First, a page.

Who Will Protect Israel on the Egyptian Front?

For around 30 years, the IDF has created perfunctory scenarios involving regime change in Cairo, but in practice Israel's ability to respond and adapt quickly to such a situation has atrophied.

Amir Oren
Amir Oren
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Amir Oren
Amir Oren

Last summer, shortly before Maj. Gen. Tal Russo was appointed head of the Israel Defense Forces Northern Command, a close associate of Chief of Staff Lt. Gen. Gabi Ashkenazi was asked who would oversee the southern front in the event of a deterioration of relations with Egypt in the post-Hosni Mubarak era.

Russo, one of the best of his generation in special operations and the head of the IDF Operations Directorate for four years, does not view the Southern Command as too great of a challenge. The day-to-day responsibilities of the GOC are only slightly greater - by the addition of the Arava Sector - than those of the commander of the Gaza Sector. Even an operation such as Operation Cast Lead doesn't come close to a confrontation with a regular army.

Though Russo's resume includes heading the 162nd Armored Division, which has led the IDF in all its wars, it is doubtful whether he, or any other general in active service, has the background needed to lead a multiple-division, aerial and armored battle on the Sinai front, in the event. "In that case," Ashkenazi's associate said, "the chief of staff himself would take command of the front."

For around 30 years, the IDF has created perfunctory scenarios involving regime change in Cairo, but in practice Israel's ability to respond and adapt quickly to such a situation, with the military confrontation it could bring, has atrophied. Documents released by WikiLeaks indicate that this is not the case for the other side: Confrontation with Israel is still behind the strategic planning and the exercises of Egypt's military.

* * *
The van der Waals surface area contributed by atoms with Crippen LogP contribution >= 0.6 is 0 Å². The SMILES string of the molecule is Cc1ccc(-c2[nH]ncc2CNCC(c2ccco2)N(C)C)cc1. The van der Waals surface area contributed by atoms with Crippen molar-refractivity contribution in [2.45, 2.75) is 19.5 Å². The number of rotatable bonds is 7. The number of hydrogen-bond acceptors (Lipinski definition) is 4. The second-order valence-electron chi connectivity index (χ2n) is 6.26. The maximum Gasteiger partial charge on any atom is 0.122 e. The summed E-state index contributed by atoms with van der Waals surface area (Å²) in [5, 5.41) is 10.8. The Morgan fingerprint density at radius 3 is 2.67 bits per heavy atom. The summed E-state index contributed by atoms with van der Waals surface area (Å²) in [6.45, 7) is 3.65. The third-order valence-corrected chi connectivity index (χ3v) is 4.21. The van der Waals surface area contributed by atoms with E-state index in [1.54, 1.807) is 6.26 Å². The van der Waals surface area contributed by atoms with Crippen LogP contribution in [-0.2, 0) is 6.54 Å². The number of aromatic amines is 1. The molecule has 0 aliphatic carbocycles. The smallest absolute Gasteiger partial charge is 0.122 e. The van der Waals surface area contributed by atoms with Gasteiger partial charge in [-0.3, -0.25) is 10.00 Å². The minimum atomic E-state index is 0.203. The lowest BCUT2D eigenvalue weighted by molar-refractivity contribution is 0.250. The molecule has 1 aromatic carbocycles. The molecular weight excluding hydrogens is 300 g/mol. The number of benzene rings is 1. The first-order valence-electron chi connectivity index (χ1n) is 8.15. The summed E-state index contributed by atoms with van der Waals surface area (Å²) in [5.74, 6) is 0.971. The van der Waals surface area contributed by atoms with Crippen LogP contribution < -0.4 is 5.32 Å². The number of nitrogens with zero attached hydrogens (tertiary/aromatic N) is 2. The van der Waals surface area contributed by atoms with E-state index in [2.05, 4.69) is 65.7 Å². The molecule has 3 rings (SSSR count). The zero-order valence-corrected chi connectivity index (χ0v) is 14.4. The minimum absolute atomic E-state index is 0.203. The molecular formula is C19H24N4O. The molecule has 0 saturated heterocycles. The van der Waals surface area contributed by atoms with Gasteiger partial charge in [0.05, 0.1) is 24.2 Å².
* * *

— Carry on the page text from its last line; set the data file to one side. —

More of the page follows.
Israel, under the rubric of "risk management" and "prioritizing," translated the small likelihood of the collapse of the peace with Egypt into a reduction of forces in the regular army and the avoidance of sensitive intelligence activities. New theaters, such as the Egyptian-Sudanese border, could give rise to threatening breaches, even without considering the possibility of the Suez Canal being sealed off to the Israel Navy, which is responsible for a large share of the operations carried out in distant quarters.

The peace with Egypt has been a decisive strategic boon to Israel, which must refrain from any action that could jeopardize it. Yet the relative complacency - relative to the concern over other threats, near and far - has a price. Experienced generals who fought in Sinai in the Yom Kippur War as young officers and went to command armored divisions, are discharged not only from the standing army but also from active reserve duty. Various units that specialized in planning and in knowledge of the territory and of the enemy were disbanded. The only Sinai veterans remaining in the top ranks of the defense establishment are Ehud Barak, who during the 1973 war commanded an armored battalion and afterward was a brigade and a battalion commander, and Ashkenazi, who fought in Sinai as a military cadet.

With a different Egypt, one that could react harshly, and with oil prices threatening to climb precipitously, the slim chance of an American assent to an Israeli strike in Iran - thought by some to be the main reason for Barak's support of Yoav Galant as chief of staff - fades to zero. The decision of Attorney General Yehuda Weinstein to indict Foreign Minister Avigdor Lieberman, pending a hearing, could remove Yisrael Beiteinu from the coalition and bring elections forward, to this summer. In that case, assuming that Galant's appointment will be canceled, the next cabinet should be allowed to select the next chief of staff.

Barak argued last year, and also when he himself was appointed chief of staff, that a designated chief of staff needs six months to prepare for the post. Two weeks, starting today, are not enough.

Ashkenazi's term, until a new successor can be appointed, vetted and prepared, will more likely resemble that of Moshe Dayan (four years and two months) than Rafael Eitan (five years). The scheme-exposing Barak will suspect a global conspiracy - from Boaz Harpaz to the lands of Moshav Amikam and from the twilight of the Mubarak regime to the indictment of Lieberman - but that is a tolerable price to pay in these crisis-rich circumstances.



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